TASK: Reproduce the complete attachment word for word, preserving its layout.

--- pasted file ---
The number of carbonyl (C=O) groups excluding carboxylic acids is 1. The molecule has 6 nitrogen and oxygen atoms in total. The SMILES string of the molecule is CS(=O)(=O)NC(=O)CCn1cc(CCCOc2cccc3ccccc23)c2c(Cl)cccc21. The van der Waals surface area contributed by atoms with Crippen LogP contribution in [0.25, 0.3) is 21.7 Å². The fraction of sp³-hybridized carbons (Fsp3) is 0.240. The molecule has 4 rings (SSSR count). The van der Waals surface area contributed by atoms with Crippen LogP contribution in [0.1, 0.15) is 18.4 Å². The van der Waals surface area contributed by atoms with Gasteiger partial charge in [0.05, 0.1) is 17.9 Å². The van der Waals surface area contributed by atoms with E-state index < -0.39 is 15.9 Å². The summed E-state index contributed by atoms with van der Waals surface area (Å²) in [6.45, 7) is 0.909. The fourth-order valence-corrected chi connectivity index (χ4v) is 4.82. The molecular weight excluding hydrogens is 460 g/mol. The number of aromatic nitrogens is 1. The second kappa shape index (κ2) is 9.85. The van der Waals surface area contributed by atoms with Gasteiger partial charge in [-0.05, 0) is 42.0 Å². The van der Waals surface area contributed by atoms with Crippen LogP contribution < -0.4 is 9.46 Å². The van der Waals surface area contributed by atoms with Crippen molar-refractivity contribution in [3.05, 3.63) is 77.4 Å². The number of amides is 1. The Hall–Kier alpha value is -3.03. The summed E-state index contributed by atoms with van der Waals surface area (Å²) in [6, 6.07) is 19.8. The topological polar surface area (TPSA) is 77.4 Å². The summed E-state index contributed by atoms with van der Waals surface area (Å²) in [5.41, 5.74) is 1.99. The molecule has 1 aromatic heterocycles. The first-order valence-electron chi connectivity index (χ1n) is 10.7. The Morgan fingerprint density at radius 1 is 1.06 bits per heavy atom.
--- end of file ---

The number of carbonyl (C=O) groups excluding carboxylic acids is 1. The molecule has 6 nitrogen and oxygen atoms in total. The SMILES string of the molecule is CS(=O)(=O)NC(=O)CCn1cc(CCCOc2cccc3ccccc23)c2c(Cl)cccc21. The van der Waals surface area contributed by atoms with Crippen LogP contribution in [0.25, 0.3) is 21.7 Å². The fraction of sp³-hybridized carbons (Fsp3) is 0.240. The molecule has 4 rings (SSSR count). The van der Waals surface area contributed by atoms with Crippen LogP contribution in [0.1, 0.15) is 18.4 Å². The van der Waals surface area contributed by atoms with Gasteiger partial charge in [0.05, 0.1) is 17.9 Å². The van der Waals surface area contributed by atoms with E-state index < -0.39 is 15.9 Å². The summed E-state index contributed by atoms with van der Waals surface area (Å²) in [6.45, 7) is 0.909. The fourth-order valence-corrected chi connectivity index (χ4v) is 4.82. The molecular weight excluding hydrogens is 460 g/mol. The number of aromatic nitrogens is 1. The second kappa shape index (κ2) is 9.85. The van der Waals surface area contributed by atoms with Gasteiger partial charge in [-0.05, 0) is 42.0 Å². The van der Waals surface area contributed by atoms with Crippen LogP contribution < -0.4 is 9.46 Å². The van der Waals surface area contributed by atoms with Crippen molar-refractivity contribution in [3.05, 3.63) is 77.4 Å². The number of amides is 1. The Hall–Kier alpha value is -3.03. The summed E-state index contributed by atoms with van der Waals surface area (Å²) in [6, 6.07) is 19.8. The topological polar surface area (TPSA) is 77.4 Å². The summed E-state index contributed by atoms with van der Waals surface area (Å²) in [5.41, 5.74) is 1.99. The molecule has 1 aromatic heterocycles. The first-order valence-electron chi connectivity index (χ1n) is 10.7. The Morgan fingerprint density at radius 1 is 1.06 bits per heavy atom.